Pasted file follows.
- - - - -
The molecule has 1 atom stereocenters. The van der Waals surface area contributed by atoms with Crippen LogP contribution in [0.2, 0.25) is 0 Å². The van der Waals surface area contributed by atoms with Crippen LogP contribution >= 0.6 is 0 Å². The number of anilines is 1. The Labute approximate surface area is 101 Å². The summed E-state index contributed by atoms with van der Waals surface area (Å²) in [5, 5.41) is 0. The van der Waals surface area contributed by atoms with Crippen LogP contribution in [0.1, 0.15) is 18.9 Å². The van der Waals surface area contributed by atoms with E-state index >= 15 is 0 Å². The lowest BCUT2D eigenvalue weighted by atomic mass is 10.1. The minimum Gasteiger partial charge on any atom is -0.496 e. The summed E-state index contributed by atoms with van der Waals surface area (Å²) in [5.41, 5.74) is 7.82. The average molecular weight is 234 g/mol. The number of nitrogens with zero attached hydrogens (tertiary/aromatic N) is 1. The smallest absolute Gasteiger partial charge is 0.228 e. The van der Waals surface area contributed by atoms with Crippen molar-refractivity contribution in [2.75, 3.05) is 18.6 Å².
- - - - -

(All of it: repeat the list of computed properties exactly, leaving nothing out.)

The molecule has 1 atom stereocenters. The van der Waals surface area contributed by atoms with Crippen LogP contribution in [0.2, 0.25) is 0 Å². The van der Waals surface area contributed by atoms with Crippen LogP contribution >= 0.6 is 0 Å². The number of anilines is 1. The Labute approximate surface area is 101 Å². The summed E-state index contributed by atoms with van der Waals surface area (Å²) in [5, 5.41) is 0. The van der Waals surface area contributed by atoms with Crippen LogP contribution in [0.1, 0.15) is 18.9 Å². The van der Waals surface area contributed by atoms with E-state index >= 15 is 0 Å². The lowest BCUT2D eigenvalue weighted by atomic mass is 10.1. The minimum Gasteiger partial charge on any atom is -0.496 e. The summed E-state index contributed by atoms with van der Waals surface area (Å²) in [5.41, 5.74) is 7.82. The average molecular weight is 234 g/mol. The number of nitrogens with zero attached hydrogens (tertiary/aromatic N) is 1. The smallest absolute Gasteiger partial charge is 0.228 e. The van der Waals surface area contributed by atoms with Crippen molar-refractivity contribution in [2.75, 3.05) is 18.6 Å².